If you’re saving money for retirement, you most likely have at least some of your money tied up in investments. However, stock markets are volatile: rates fluctuate, companies collapse, and new technologies upend time-tested ideas and products. Any sudden change in rates can drastically impact not only your current net worth but the nest egg you need for a comfortable retirement. That’s why, when you’re saving for retirement, it’s important to plan for some volatility.
Here’s how you can diversify your portfolio and savings to protect yourself against unexpected surprises.
The Bucket Approach
The bucket strategy is a risk-adjusted approach to investing. Note that if you need money for short-term sustenance—say, over the next one to two years—you should place these funds into savings rather than investing it. When you use the bucket strategy, you divide your intended retirement assets into three “buckets” or categories:
- Your first bucket should be reserved for comparably short-term investments: perhaps up to five years. These should be conservative investments.
- Your second bucket should look more toward the future: maybe another five to ten years. Since you do not need these assets for short-term sustenance or anticipated relief, you may wish to invest more aggressively. However, since you may still retrieve these assets for later use, you should invest in assets or businesses which are not overly risky.
- Your third bucket should be for the long-term and invested comparably aggressively, in accordance with your risk tolerance.
The third bucket, then, is the best for stocks that you and your wealth manager agree are the most likely to provide higher long-term returns.
The bucket strategy helps you avoid market crashes by ensuring the money you may need in the immediate future is relatively risk-free. Even if a market crash affects your third bucket—invested in higher-risk assets—these stocks will have more time to stabilize following any period of sudden or prolonged volatility.
Different Income Streams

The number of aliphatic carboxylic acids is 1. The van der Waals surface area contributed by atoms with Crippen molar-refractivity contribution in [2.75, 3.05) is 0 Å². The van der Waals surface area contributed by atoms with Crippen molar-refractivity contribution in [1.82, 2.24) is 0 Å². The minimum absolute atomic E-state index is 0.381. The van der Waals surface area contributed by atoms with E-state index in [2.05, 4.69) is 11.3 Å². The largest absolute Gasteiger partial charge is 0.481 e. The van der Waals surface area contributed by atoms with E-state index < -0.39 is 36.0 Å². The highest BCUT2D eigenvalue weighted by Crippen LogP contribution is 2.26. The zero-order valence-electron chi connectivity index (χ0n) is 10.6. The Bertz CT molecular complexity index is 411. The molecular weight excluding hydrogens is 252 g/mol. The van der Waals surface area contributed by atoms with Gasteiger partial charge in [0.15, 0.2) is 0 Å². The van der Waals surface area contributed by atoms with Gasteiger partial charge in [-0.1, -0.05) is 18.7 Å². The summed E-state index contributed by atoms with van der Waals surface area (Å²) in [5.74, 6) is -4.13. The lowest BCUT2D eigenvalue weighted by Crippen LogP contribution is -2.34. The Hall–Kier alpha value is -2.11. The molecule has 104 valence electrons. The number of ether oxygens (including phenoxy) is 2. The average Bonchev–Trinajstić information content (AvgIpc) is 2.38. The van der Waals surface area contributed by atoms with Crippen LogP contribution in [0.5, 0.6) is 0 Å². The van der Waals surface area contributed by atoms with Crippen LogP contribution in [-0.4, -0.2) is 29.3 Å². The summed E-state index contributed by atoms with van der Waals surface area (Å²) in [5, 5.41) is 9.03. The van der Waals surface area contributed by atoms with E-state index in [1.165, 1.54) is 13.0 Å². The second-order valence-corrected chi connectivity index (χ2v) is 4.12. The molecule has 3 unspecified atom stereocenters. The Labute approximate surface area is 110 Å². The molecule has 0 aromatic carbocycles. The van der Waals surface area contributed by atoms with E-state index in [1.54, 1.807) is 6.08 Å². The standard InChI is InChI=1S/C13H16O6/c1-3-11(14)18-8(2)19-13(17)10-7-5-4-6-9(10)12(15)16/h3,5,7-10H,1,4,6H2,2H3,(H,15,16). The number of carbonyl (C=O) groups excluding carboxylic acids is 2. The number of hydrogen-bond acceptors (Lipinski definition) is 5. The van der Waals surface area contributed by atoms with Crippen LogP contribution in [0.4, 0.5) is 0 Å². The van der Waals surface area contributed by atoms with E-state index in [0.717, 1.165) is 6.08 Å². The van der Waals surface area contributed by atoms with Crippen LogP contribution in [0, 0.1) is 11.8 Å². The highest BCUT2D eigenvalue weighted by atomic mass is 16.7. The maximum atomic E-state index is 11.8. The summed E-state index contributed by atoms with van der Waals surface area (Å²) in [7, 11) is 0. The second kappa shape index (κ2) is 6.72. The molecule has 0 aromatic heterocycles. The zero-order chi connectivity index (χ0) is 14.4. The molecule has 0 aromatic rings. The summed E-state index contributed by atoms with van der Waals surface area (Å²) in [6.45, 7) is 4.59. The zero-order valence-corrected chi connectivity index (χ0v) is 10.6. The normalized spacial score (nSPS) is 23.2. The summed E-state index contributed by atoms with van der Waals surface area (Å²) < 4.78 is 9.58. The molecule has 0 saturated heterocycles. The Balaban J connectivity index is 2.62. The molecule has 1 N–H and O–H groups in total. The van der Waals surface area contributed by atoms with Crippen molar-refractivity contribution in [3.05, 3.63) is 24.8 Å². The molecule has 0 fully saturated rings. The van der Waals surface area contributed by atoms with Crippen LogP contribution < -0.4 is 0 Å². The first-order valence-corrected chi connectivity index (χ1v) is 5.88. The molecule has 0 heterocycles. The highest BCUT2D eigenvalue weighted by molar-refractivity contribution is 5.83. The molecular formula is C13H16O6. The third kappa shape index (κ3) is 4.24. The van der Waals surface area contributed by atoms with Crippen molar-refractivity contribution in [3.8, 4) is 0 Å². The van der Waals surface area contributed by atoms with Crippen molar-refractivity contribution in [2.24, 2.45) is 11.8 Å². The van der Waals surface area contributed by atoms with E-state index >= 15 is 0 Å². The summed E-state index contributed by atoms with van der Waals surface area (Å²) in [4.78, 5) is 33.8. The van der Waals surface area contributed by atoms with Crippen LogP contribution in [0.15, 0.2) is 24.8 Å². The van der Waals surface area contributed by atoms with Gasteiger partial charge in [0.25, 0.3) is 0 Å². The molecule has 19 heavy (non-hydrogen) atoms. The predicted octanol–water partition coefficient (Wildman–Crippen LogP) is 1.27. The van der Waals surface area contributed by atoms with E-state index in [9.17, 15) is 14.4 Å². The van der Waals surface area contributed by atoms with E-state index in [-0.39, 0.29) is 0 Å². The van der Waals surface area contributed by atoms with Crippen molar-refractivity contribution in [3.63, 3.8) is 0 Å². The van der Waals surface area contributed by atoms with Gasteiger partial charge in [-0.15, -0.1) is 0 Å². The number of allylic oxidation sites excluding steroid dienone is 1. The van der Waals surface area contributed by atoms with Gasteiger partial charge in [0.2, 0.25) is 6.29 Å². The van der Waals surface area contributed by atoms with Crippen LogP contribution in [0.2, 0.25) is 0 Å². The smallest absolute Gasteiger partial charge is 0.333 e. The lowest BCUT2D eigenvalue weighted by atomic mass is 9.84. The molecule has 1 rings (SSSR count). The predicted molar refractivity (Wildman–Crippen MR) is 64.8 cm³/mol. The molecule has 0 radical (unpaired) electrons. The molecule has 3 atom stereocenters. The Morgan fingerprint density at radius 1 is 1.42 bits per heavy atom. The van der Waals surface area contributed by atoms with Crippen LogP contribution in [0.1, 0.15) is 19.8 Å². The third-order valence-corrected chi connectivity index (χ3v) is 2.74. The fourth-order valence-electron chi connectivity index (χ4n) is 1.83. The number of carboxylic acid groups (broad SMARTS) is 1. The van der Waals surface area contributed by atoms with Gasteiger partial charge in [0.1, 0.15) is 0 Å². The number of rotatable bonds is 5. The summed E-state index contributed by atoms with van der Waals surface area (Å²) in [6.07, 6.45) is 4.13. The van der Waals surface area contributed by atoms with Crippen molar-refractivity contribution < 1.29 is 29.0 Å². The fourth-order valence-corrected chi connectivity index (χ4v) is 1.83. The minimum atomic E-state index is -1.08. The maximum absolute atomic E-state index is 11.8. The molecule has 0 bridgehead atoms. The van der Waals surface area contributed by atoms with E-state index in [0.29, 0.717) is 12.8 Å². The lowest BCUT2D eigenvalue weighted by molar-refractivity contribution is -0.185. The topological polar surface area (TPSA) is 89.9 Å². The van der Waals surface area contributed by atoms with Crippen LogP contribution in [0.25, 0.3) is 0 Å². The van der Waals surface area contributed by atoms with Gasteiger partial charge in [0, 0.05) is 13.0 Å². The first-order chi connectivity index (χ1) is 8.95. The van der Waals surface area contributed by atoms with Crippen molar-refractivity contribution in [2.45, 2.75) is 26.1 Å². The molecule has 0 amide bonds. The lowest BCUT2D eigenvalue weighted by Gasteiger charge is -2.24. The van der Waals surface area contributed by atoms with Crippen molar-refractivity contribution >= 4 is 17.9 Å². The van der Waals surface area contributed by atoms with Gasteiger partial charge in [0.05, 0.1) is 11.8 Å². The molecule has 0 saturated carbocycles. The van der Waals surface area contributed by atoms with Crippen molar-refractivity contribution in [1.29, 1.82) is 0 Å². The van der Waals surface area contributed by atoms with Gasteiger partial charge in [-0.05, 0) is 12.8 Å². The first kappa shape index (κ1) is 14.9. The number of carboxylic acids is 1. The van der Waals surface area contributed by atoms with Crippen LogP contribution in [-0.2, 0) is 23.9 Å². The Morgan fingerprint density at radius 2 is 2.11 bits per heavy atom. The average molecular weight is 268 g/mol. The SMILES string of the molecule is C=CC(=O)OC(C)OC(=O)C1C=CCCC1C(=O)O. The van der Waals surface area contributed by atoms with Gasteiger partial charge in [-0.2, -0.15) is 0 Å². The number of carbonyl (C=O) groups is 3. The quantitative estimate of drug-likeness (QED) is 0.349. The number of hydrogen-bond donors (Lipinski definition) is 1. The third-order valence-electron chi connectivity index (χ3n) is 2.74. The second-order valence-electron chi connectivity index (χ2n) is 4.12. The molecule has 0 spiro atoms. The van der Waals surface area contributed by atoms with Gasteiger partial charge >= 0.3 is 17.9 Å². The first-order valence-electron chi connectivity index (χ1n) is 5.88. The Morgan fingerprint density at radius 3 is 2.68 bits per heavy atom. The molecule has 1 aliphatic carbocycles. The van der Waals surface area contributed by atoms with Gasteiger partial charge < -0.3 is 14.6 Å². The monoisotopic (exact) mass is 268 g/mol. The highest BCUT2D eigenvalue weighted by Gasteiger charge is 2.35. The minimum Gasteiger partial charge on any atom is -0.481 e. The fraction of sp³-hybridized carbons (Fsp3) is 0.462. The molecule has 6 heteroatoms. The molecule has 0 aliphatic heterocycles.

Ideally, your retirement should never be reliant on a single income stream, such as stocks or Social Security. Instead, you should invest in multiple streams of income, which will pay dividends even if a volatile market affects one or more of your other investments.
A wealth manager can help you arrange and balance your:
- Social Security income
- Expected inheritance, including trust proceedings or interest
- Cash deposits
- Real estate investments
Make a Plan and Stick to It
Wealth management firms like Quraishi Law advise that clients begin planning for retirement as soon as they can. Of course, it’s never too late to start—but once you do, it is important to create a long-term roadmap to success. While markets may stay stable for decades at a time, they are nonetheless inherently volatile. Developing a long-term plan that accounts for contingencies and removes your reliance on a single source of income not only helps you weather hardship but also gives you the discipline to avoid heat-of-the-moment reactions, like pulling an investment in the face of declining share valuations.
Why Diversification Is Important
No matter what your anticipated revenue stream is, retirement planning should be diverse: even if you own substantial shares in a large and profitable corporation or have hundreds of thousands of dollars in cryptocurrency, putting all of your money in one place risks market disruptions that nobody can see coming.
A financial management and wealth planning firm like Quraishi Law & Wealth can help you effectively allocate your assets, working with the money and funds you already have to take you where you want to go.
Unlike other firms, we base our strategy on your risk tolerance, not ours. We understand that managing other people’s money comes with a hefty set of responsibilities, which is why we don’t put your assets in places you wouldn’t feel comfortable putting them yourself.
Contact Us Today
Send Quraishi Law & Wealth a message online today to find out how you can get the most out of your retirement planning.